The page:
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Physicians and parents are using a variety of health-related gadgets and gizmos that communicate with our smartphones and tablets. These range from fitness devices that monitor daily exercise, to glucometers used by diabetics to monitor sugar levels, to sphygmomanometers used to measure blood pressure.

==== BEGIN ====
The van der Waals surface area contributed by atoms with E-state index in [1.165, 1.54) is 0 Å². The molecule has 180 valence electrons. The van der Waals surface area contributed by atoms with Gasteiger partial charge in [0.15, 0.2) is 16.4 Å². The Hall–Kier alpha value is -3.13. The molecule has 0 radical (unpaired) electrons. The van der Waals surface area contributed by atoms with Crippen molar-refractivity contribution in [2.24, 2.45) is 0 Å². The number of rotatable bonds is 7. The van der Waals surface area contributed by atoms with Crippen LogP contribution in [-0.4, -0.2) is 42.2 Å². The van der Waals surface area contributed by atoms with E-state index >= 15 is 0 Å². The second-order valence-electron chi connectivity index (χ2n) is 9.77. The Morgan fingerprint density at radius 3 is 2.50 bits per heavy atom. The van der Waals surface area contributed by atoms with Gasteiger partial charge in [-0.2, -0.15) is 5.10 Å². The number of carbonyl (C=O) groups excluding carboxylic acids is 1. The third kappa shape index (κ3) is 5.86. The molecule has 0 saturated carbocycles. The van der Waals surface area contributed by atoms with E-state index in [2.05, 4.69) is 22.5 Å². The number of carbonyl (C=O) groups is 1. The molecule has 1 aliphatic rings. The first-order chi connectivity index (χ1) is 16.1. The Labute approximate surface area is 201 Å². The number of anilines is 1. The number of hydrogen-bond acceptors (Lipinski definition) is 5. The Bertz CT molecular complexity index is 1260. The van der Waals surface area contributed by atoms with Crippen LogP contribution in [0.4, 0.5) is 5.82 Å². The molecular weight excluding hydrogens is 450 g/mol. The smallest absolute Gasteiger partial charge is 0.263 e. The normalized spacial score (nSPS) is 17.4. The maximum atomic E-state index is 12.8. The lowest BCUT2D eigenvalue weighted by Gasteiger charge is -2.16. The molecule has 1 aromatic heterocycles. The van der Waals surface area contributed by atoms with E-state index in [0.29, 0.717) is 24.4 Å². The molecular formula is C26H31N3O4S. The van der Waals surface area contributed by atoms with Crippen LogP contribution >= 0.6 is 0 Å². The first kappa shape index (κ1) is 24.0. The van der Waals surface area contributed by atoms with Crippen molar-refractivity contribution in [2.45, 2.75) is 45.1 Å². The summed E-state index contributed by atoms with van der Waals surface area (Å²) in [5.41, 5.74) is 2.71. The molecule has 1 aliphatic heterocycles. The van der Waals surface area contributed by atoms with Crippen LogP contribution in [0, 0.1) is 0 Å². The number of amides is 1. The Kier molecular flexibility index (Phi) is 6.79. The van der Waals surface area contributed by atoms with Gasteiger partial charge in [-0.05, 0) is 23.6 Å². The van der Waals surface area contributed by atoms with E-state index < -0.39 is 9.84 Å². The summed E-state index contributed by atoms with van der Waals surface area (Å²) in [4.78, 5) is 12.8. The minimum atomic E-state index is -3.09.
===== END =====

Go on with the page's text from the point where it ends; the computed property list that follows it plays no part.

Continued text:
Physicians and parents are using a variety of health-related gadgets and gizmos that communicate with our smartphones and tablets. These range from fitness devices that monitor daily exercise, to glucometers used by diabetics to monitor sugar levels, to sphygmomanometers used to measure blood pressure. I last reviewed this topic over 2 years ago. In this installment of Peds v2.0, we’ll look at some of the latest medical technologies that connect to our smart devices. These are becoming quite commonplace and will eventually change the way we care for patients.